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# M15-05

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Math Expert
Joined: 02 Sep 2009
Posts: 47977

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16 Sep 2014, 00:55
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Difficulty:

55% (hard)

Question Stats:

61% (01:11) correct 39% (01:18) wrong based on 98 sessions

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If for any pair of two positive integers $$M$$ and $$N$$, their arithmetic mean $$A(M, N)$$ is defined as $$\frac{M + N}{2}$$ while their geometric mean $$G(M, N)$$ is defined as $$\sqrt{MN}$$, is $$M$$ larger than $$N$$?

(1) $$A(G(M, N), M) = M$$

(2) $$A(M, N) - G(M, N) = 0$$

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Joined: 02 Sep 2009
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16 Sep 2014, 00:55
1
Official Solution:

Statement (1) by itself is sufficient. $$A(G(M, N), M) = \frac{G(M, N) + M}{2} = \frac{\sqrt{MN} + M}{2}$$. From S1 it follows that $$\frac{\sqrt{MN} + M}{2} = M$$ or $$\frac{\sqrt{MN}}{2} = \frac{M}{2}$$ or $$\sqrt{M} \sqrt{N} = M$$ or $$\sqrt{M} = \sqrt{N}$$. Thus, $$M = N$$ and the answer to the question is "no". $$A(M, N) - G(M, N) = \frac{M + N}{2} - \sqrt{MN}$$.

Statement (2) by itself is sufficient. From S2 it follows that $$M + N - 2\sqrt{MN} = 0$$ or $$(\sqrt{M} - \sqrt{N})^2 = 0$$. Thus, $$M = N$$ and the answer to the question is "no".

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17 Oct 2015, 00:36
Hi,
Could you tell me if the method I used for calculating statement 2's sufficiency is valid, hmm foolproof ?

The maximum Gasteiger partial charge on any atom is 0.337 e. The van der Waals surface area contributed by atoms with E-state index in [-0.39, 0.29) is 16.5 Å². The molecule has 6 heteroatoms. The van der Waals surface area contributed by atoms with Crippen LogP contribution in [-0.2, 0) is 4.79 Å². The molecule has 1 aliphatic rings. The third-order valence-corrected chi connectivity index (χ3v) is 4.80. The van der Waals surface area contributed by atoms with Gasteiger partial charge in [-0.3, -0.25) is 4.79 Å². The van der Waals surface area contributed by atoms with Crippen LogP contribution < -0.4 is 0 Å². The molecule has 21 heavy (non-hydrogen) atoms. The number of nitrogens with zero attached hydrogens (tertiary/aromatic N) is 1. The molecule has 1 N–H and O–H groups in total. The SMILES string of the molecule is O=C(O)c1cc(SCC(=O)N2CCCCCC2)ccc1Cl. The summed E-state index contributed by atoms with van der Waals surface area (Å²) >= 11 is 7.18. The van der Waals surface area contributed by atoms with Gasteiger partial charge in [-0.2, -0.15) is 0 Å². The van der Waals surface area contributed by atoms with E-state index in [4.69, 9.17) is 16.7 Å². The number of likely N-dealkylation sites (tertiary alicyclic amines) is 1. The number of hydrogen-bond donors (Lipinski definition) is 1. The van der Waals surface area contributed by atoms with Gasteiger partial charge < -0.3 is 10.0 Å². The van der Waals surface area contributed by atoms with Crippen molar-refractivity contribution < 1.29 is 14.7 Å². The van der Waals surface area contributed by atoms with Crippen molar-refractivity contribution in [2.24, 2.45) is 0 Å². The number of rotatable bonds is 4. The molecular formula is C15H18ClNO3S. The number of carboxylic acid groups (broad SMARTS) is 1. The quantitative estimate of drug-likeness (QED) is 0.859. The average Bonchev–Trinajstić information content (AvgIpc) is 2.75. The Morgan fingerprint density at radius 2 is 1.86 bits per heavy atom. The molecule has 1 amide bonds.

A(M,N)−G(M,N)=0,
M+N/2=SqRt MN, square both sides
(M+N/2)(M+N/2)= MN
2(M+N)= 2MN
M+N=MN
Since M and N are positive integers only two situations satisfy this equation- either both M and N are 1 or they are 2. In both these cases M=N, hence sufficient.
Is this correct method?
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GMAT 1: 660 Q49 V30
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22 Aug 2016, 11:36
I think this is a high-quality question and the explanation isn't clear enough, please elaborate. m+n-2(sqrt of mn)=0

Can you please explain how you got this from statement 2?
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Joined: 14 May 2016
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23 Aug 2016, 10:52
tae808 wrote:
I think this is a high-quality question and the explanation isn't clear enough, please elaborate. m+n-2(sqrt of mn)=0

Can you please explain how you got this from statement 2?

m + n - 2sqrt(mn) = 0

LHS follows the formula (a-b)^2 = a^2 + b^2 -2ab
So we compress that to get:
[sqrt(m) - sqrt(n)]^2 = 0

This translates to: sqrt(m) - sqrt(n) = 0
=> sqrt(m) = sqrt(n)
=> m = n

also, recall that both are positive integers...
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Joined: 02 Sep 2009
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24 Aug 2016, 05:04
tae808 wrote:
I think this is a high-quality question and the explanation isn't clear enough, please elaborate. m+n-2(sqrt of mn)=0

Can you please explain how you got this from statement 2?

$$A(M, N) = \frac{M + N}{2}$$

$$G(M, N)=\sqrt{MN}$$

$$A(M, N) - G(M, N)=0$$

$$\frac{M + N}{2}-\sqrt{MN}=0$$

Multiply by 2: $$M + N - 2\sqrt{MN} = 0$$
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23 Mar 2017, 17:54
Bunuel wrote:
Official Solution:

Statement (1) by itself is sufficient. $$A(G(M, N), M) = \frac{G(M, N) + M}{2} = \frac{\sqrt{MN} + M}{2}$$. From S1 it follows that $$\frac{\sqrt{MN} + M}{2} = M$$ or $$\frac{\sqrt{MN}}{2} = \frac{M}{2}$$ or $$\sqrt{M} \sqrt{N} = M$$ or $$\sqrt{M} = \sqrt{N}$$. Thus, $$M = N$$ and the answer to the question is "no". $$A(M, N) - G(M, N) = \frac{M + N}{2} - \sqrt{MN}$$.

Statement (2) by itself is sufficient. From S2 it follows that $$M + N - 2\sqrt{MN} = 0$$ or $$(\sqrt{M} - \sqrt{N})^2 = 0$$. Thus, $$M = N$$ and the answer to the question is "no".

How do we reduce step by step from statement 1? I am particularly confused with - > $$\sqrt{M} \sqrt{N} = M$$ or $$\sqrt{M} = \sqrt{N}$$. Thus, $$M = N$$
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24 Mar 2017, 04:57
Prostar wrote:
Bunuel wrote:
Official Solution:

Statement (1) by itself is sufficient. $$A(G(M, N), M) = \frac{G(M, N) + M}{2} = \frac{\sqrt{MN} + M}{2}$$. From S1 it follows that $$\frac{\sqrt{MN} + M}{2} = M$$ or $$\frac{\sqrt{MN}}{2} = \frac{M}{2}$$ or $$\sqrt{M} \sqrt{N} = M$$ or $$\sqrt{M} = \sqrt{N}$$. Thus, $$M = N$$ and the answer to the question is "no". $$A(M, N) - G(M, N) = \frac{M + N}{2} - \sqrt{MN}$$.